Cushing's disease (CD) is an endocrine disorder originated by a corticotroph tumor. It is linked with high mortality and morbidity due to chronic hypercortisolism. Treatment goals are to control cortisol excess and achieve long-term remission, therefore, reducing both complications and patient's mortality. First-line of treatment for CD is pituitary's surgery. However, 30% of patients who undergo surgery experience recurrence in long-term follow-up. Persistent or recurrent CD demands second-line treatments, such as pituitary radiotherapy, adrenal surgery, and/or pharmacological therapy. The latter plays a key role in cortisol excess control. Its targets are inhibition of adrenocorticotropic hormone (ACTH) production, inhibition of adrenal steroidogenesis, or antagonism of cortisol action at its peripheral receptor. Retinoic acid (RA) is a metabolic product of vitamin A (retinol) and has been studied for its antiproliferative effects on corticotroph tumor cells. It has been shown that this drug regulates the expression of pro-opiomelanocortin (POMC), ACTH secretion, and tumor growth in corticotroph tumor mouse cell lines and in the nude mice experimental model, via inhibition of POMC transcription. It has been shown to result in tumor reduction, normalization of cortisol levels and clinical improvement in dogs treated with RA for 6 months. The orphan nuclear receptor COUP-TFI is expressed in normal corticotroph cells, but not in corticotroph tumoral cells, and inhibits RA pathways. A first clinical human study demonstrated clinical and biochemical effectiveness in 5/7 patients treated with RA for a period of up to 12 months. In a recent second clinical trial, 25% of 16 patients achieved eucortisolemia, and all achieved a cortisol reduction after 6- to 12-month treatment. The goal of this review is to discuss in the context of the available and future pharmacological treatments of CD, RA mechanisms of action on corticotroph tumor cells, and future perspectives, focusing on potential clinical implementation.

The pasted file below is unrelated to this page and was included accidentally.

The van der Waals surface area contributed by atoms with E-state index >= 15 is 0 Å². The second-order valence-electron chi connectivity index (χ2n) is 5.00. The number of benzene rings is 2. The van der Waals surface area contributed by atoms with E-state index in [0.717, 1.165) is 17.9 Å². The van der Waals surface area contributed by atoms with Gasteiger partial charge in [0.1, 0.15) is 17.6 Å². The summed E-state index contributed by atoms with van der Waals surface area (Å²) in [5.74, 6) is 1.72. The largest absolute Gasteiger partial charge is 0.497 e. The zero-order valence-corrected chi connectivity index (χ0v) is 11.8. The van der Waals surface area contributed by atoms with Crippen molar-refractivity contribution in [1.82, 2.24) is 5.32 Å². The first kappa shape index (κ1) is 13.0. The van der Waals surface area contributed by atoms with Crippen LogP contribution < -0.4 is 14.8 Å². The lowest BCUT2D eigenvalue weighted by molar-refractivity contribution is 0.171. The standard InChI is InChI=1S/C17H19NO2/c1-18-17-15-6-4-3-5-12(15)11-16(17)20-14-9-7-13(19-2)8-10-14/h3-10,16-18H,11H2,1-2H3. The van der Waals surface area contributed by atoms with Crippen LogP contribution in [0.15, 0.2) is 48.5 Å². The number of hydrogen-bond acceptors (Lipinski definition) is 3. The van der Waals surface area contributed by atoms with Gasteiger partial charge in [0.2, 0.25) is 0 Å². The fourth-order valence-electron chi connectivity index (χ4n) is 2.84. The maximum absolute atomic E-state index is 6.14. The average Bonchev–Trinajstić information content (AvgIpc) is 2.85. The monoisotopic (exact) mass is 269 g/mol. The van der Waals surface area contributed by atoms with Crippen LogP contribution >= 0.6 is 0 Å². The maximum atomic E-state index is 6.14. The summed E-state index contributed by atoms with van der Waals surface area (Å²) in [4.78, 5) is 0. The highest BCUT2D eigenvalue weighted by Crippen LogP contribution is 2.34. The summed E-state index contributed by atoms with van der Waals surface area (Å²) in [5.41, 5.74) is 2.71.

Keywords: Cushing disease; adrenocorticotropic hormone; chicken ovoalbumin upstream promoter transcription factor; pharmacological treatment; retinoic acid.